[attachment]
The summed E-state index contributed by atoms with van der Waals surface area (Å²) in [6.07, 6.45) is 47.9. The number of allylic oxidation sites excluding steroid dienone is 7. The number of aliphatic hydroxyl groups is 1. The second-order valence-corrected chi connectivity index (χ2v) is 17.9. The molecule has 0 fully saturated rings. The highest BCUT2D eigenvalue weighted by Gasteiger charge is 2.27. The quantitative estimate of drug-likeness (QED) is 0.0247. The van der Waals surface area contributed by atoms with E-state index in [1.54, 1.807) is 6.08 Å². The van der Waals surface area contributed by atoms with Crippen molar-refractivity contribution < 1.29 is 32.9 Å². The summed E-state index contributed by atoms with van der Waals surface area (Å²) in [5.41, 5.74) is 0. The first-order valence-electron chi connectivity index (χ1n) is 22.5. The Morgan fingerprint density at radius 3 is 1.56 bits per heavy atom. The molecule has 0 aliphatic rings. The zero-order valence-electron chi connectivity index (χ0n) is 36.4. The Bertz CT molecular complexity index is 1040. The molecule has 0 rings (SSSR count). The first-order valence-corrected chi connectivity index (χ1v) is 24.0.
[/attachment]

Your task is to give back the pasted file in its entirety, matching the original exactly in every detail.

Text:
The summed E-state index contributed by atoms with van der Waals surface area (Å²) in [6.07, 6.45) is 47.9. The number of allylic oxidation sites excluding steroid dienone is 7. The number of aliphatic hydroxyl groups is 1. The second-order valence-corrected chi connectivity index (χ2v) is 17.9. The molecule has 0 fully saturated rings. The highest BCUT2D eigenvalue weighted by Gasteiger charge is 2.27. The quantitative estimate of drug-likeness (QED) is 0.0247. The van der Waals surface area contributed by atoms with E-state index in [1.54, 1.807) is 6.08 Å². The van der Waals surface area contributed by atoms with Crippen molar-refractivity contribution < 1.29 is 32.9 Å². The summed E-state index contributed by atoms with van der Waals surface area (Å²) in [5.41, 5.74) is 0. The first-order valence-electron chi connectivity index (χ1n) is 22.5. The Morgan fingerprint density at radius 3 is 1.56 bits per heavy atom. The molecule has 0 aliphatic rings. The zero-order valence-electron chi connectivity index (χ0n) is 36.4. The Bertz CT molecular complexity index is 1040. The molecule has 0 rings (SSSR count). The first-order valence-corrected chi connectivity index (χ1v) is 24.0.